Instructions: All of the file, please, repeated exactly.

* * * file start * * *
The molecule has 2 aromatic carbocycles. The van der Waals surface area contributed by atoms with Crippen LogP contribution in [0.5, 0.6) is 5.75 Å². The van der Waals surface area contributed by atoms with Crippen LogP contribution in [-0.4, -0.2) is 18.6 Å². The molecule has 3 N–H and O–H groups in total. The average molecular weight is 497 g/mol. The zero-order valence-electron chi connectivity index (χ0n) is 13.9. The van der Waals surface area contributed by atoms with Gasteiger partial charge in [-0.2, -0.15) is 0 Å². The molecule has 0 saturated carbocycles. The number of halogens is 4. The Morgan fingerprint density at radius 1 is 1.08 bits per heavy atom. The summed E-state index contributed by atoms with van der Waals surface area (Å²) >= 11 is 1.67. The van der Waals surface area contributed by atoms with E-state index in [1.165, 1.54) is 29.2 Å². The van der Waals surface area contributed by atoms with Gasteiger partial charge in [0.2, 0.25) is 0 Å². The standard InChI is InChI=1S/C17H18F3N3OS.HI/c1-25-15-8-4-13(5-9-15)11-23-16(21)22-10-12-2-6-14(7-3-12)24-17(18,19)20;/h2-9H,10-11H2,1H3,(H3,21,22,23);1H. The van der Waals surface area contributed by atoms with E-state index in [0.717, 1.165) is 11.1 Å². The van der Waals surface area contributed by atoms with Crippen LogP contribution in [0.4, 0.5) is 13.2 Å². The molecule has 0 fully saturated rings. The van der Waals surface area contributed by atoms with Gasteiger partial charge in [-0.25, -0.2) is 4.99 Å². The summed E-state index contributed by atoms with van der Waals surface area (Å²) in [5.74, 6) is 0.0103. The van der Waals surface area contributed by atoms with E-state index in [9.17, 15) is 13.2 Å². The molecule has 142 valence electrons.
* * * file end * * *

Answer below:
The molecule has 2 aromatic carbocycles. The van der Waals surface area contributed by atoms with Crippen LogP contribution in [0.5, 0.6) is 5.75 Å². The van der Waals surface area contributed by atoms with Crippen LogP contribution in [-0.4, -0.2) is 18.6 Å². The molecule has 3 N–H and O–H groups in total. The average molecular weight is 497 g/mol. The zero-order valence-electron chi connectivity index (χ0n) is 13.9. The van der Waals surface area contributed by atoms with Gasteiger partial charge in [-0.2, -0.15) is 0 Å². The molecule has 0 saturated carbocycles. The number of halogens is 4. The Morgan fingerprint density at radius 1 is 1.08 bits per heavy atom. The summed E-state index contributed by atoms with van der Waals surface area (Å²) >= 11 is 1.67. The van der Waals surface area contributed by atoms with E-state index in [1.165, 1.54) is 29.2 Å². The van der Waals surface area contributed by atoms with Gasteiger partial charge in [0.2, 0.25) is 0 Å². The standard InChI is InChI=1S/C17H18F3N3OS.HI/c1-25-15-8-4-13(5-9-15)11-23-16(21)22-10-12-2-6-14(7-3-12)24-17(18,19)20;/h2-9H,10-11H2,1H3,(H3,21,22,23);1H. The van der Waals surface area contributed by atoms with E-state index in [0.717, 1.165) is 11.1 Å². The van der Waals surface area contributed by atoms with Crippen LogP contribution in [0.4, 0.5) is 13.2 Å². The molecule has 0 fully saturated rings. The van der Waals surface area contributed by atoms with Gasteiger partial charge in [-0.25, -0.2) is 4.99 Å². The summed E-state index contributed by atoms with van der Waals surface area (Å²) in [5.74, 6) is 0.0103. The van der Waals surface area contributed by atoms with E-state index in [9.17, 15) is 13.2 Å². The molecule has 142 valence electrons.